- The Washington Times - Tuesday, June 14, 2011


The U.S. ambassador to the Philippines appeared to side with Manila on Tuesday in its tense dispute with China over islands both nations claim in the South China Sea, where Beijing also is asserting its power over waters that serve as key global shipping lanes and hold significant energy reserves.

AmbassadorHarry Thomasspoke in guarded terms, but his remarks were widely interpreted in Manila as reflecting the strongest U.S. support yet for the Philippines’ claim to the Spratly Islands.

“I want to assure you that on all sectors, we, the United States, are with the Philippines,” he said at the launch of a Philippines project on renewable energy.

“The Philippines and the United States are strategic-treaty allies. We are partners. We will continue to consult and work with each other on all issues, including the South China Sea and the Spratlys.”

The United States officially has called for negotiations to settle claims with China over the Spratlys and the South China Sea. Brunei, Malaysia, Taiwan and Vietnam also claim territorial waters in the South China Sea.

China, however, is trying to assert its sovereignty over about 80 percent of the region - about 648,000 square miles of open water.

As recently as Friday, the State Department repeated its position, as tensions increased between China and Vietnam over maritime oil exploration rights.

“We support a collaborative diplomatic process and call on all claimants to conform all of their claims, both land and maritime, to international law,” spokesman Mark Tonersaid.

In Manila, newspapers applauded Mr. Thomas, as they interpreted his remarks as U.S. backing in its clash with China.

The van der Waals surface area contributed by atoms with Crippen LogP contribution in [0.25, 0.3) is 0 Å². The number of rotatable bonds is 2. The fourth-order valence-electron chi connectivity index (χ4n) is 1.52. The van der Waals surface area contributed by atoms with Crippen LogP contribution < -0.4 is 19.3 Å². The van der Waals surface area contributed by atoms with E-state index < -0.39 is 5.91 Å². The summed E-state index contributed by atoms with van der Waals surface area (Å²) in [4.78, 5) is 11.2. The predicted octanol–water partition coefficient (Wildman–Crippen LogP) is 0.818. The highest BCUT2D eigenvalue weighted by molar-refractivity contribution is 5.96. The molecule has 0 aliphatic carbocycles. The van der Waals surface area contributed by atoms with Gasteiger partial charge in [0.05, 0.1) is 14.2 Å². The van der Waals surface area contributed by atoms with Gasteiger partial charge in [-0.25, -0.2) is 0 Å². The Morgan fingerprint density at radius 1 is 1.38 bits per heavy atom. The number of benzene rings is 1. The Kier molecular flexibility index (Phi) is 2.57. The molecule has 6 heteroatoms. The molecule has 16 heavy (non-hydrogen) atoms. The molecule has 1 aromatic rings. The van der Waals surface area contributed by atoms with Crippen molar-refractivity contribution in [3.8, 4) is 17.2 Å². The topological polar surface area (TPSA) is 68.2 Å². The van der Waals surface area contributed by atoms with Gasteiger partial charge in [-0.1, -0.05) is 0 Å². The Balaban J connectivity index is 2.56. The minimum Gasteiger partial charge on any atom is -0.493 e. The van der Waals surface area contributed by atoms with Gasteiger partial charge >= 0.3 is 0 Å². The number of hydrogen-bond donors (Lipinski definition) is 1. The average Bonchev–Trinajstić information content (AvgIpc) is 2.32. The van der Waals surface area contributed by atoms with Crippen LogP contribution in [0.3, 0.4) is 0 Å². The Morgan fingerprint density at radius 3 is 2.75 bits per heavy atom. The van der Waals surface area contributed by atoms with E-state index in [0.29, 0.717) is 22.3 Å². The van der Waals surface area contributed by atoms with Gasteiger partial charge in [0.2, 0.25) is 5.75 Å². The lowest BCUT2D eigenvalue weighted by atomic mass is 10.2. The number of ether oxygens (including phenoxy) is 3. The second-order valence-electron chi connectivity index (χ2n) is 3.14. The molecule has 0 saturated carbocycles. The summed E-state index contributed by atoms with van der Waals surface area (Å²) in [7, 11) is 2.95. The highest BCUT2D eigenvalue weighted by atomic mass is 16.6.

The Spratly Islands are about 1,000 nautical miles from the coast of China but only 230 miles from the Philippines.

“The United States threw … its support to the Philippines amid the escalating tensions over the dispute Spratly Islands,” the Sun Star newspaper reported.

The Philippine Daily Inquirer saw Mr. Thomas‘ remarks as an attempt to answer Filipino lawmakers who questioned whether the United States would abide by a defense treaty to aid the Philippines” if the verbal row with China” escalates.

The United States and the Philippines signed a defense pact in 1951.

China on Tuesday told Washington to stay out of the dispute, after Sen.Jim Webb, Virginia Democrat, condemned Beijing on Monday for allegations that Chinese boats forcefully prevented Vietnamese vessels from exploring for oil in the South China Sea.


Colombian AmbassadorGabriel Silvaurged President Obama to submit a long-stalled free-trade agreement to Congress after his nation cleared a major hurdle in trade talks with the adoption of key labor rights.

“Every day without a free-trade agreement in place is a day that a U.S. farmer sells his corn or wheat at a higher price than his competitors in the Colombian market,” he said.

“It is a day that a Colombian flower grower sells her roses at a higher price in the U.S. market.”

The U.S.-Colombia Free Trade Agreement would remove tariffs on goods from both nations and stimulate more commerce. Currently, 39 percent of Colombian exports go to the United States, while 29 percent of Colombian imports come from America. Corn is the major U.S. export.

U.S. Trade RepresentativeRon Kirkannounced this week that Colombia met American requirements to protect labor rights in a nation long accused of allowing right-wing paramilitary groups to kill union leaders.

Former President George W. Bushsigned the trade pact in 2006, but the Democrat-controlled Congress at the time refused to consider the measure.

Call Embassy Row at 202/636-3297 or email jmorrison@washingtontimes.com. The column is published on Monday, Wednesday and Friday.



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